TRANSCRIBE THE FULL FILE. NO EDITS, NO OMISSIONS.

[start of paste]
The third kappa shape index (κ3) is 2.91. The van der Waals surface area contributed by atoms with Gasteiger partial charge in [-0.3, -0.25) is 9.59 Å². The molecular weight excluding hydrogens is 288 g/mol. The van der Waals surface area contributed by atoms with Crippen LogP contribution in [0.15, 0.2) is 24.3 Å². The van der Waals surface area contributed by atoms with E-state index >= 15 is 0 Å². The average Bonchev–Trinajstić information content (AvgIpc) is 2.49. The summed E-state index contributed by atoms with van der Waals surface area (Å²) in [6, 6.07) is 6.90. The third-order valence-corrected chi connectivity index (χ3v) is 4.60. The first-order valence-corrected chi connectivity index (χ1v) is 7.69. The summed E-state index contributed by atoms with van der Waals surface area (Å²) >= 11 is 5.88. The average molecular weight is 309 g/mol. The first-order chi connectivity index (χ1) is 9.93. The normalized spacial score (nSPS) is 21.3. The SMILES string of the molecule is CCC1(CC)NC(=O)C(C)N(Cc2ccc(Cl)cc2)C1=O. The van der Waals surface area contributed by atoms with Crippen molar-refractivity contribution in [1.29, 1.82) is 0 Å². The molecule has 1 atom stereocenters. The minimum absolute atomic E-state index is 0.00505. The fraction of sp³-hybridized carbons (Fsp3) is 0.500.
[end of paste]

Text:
The third kappa shape index (κ3) is 2.91. The van der Waals surface area contributed by atoms with Gasteiger partial charge in [-0.3, -0.25) is 9.59 Å². The molecular weight excluding hydrogens is 288 g/mol. The van der Waals surface area contributed by atoms with Crippen LogP contribution in [0.15, 0.2) is 24.3 Å². The van der Waals surface area contributed by atoms with E-state index >= 15 is 0 Å². The average Bonchev–Trinajstić information content (AvgIpc) is 2.49. The summed E-state index contributed by atoms with van der Waals surface area (Å²) in [6, 6.07) is 6.90. The third-order valence-corrected chi connectivity index (χ3v) is 4.60. The first-order valence-corrected chi connectivity index (χ1v) is 7.69. The summed E-state index contributed by atoms with van der Waals surface area (Å²) >= 11 is 5.88. The average molecular weight is 309 g/mol. The first-order chi connectivity index (χ1) is 9.93. The normalized spacial score (nSPS) is 21.3. The SMILES string of the molecule is CCC1(CC)NC(=O)C(C)N(Cc2ccc(Cl)cc2)C1=O. The van der Waals surface area contributed by atoms with Crippen molar-refractivity contribution in [1.29, 1.82) is 0 Å². The molecule has 1 atom stereocenters. The minimum absolute atomic E-state index is 0.00505. The fraction of sp³-hybridized carbons (Fsp3) is 0.500.